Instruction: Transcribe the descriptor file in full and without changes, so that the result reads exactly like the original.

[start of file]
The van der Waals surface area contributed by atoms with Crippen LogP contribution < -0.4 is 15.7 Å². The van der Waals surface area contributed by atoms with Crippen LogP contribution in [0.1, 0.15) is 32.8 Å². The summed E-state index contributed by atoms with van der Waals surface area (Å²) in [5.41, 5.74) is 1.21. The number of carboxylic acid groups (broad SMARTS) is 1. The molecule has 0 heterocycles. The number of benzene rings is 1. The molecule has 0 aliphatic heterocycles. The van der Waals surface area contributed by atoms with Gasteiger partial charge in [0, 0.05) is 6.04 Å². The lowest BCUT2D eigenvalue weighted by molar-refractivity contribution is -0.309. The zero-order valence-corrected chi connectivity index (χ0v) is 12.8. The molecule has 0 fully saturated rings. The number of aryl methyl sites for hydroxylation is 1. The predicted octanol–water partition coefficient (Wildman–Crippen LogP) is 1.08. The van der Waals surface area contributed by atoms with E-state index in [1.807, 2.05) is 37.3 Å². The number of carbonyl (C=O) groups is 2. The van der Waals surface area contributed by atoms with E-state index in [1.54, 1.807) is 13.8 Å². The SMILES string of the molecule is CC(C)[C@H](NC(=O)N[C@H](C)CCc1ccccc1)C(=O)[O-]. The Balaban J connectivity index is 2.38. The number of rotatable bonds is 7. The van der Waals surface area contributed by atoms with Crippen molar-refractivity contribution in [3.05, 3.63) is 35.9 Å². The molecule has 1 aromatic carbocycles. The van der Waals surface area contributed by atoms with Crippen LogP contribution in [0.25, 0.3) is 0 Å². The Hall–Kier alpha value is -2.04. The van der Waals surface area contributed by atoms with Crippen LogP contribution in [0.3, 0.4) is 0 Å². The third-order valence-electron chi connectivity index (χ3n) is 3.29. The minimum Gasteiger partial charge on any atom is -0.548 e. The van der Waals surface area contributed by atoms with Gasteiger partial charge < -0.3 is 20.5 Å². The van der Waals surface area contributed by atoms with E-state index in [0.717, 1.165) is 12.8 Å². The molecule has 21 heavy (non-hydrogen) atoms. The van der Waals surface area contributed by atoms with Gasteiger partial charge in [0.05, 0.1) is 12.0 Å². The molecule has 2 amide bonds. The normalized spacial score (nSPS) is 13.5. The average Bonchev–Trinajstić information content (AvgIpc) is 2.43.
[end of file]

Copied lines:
The van der Waals surface area contributed by atoms with Crippen LogP contribution < -0.4 is 15.7 Å². The van der Waals surface area contributed by atoms with Crippen LogP contribution in [0.1, 0.15) is 32.8 Å². The summed E-state index contributed by atoms with van der Waals surface area (Å²) in [5.41, 5.74) is 1.21. The number of carboxylic acid groups (broad SMARTS) is 1. The molecule has 0 heterocycles. The number of benzene rings is 1. The molecule has 0 aliphatic heterocycles. The van der Waals surface area contributed by atoms with Gasteiger partial charge in [0, 0.05) is 6.04 Å². The lowest BCUT2D eigenvalue weighted by molar-refractivity contribution is -0.309. The zero-order valence-corrected chi connectivity index (χ0v) is 12.8. The molecule has 0 fully saturated rings. The number of aryl methyl sites for hydroxylation is 1. The predicted octanol–water partition coefficient (Wildman–Crippen LogP) is 1.08. The van der Waals surface area contributed by atoms with E-state index in [1.807, 2.05) is 37.3 Å². The number of carbonyl (C=O) groups is 2. The van der Waals surface area contributed by atoms with E-state index in [1.54, 1.807) is 13.8 Å². The SMILES string of the molecule is CC(C)[C@H](NC(=O)N[C@H](C)CCc1ccccc1)C(=O)[O-]. The Balaban J connectivity index is 2.38. The number of rotatable bonds is 7. The van der Waals surface area contributed by atoms with Crippen molar-refractivity contribution in [3.05, 3.63) is 35.9 Å². The molecule has 1 aromatic carbocycles. The van der Waals surface area contributed by atoms with Crippen LogP contribution in [0.25, 0.3) is 0 Å². The Hall–Kier alpha value is -2.04. The van der Waals surface area contributed by atoms with Crippen LogP contribution in [0.3, 0.4) is 0 Å². The third-order valence-electron chi connectivity index (χ3n) is 3.29. The minimum Gasteiger partial charge on any atom is -0.548 e. The van der Waals surface area contributed by atoms with Gasteiger partial charge < -0.3 is 20.5 Å². The van der Waals surface area contributed by atoms with E-state index in [0.717, 1.165) is 12.8 Å². The molecule has 21 heavy (non-hydrogen) atoms. The van der Waals surface area contributed by atoms with Gasteiger partial charge in [0.05, 0.1) is 12.0 Å². The molecule has 2 amide bonds. The normalized spacial score (nSPS) is 13.5. The average Bonchev–Trinajstić information content (AvgIpc) is 2.43.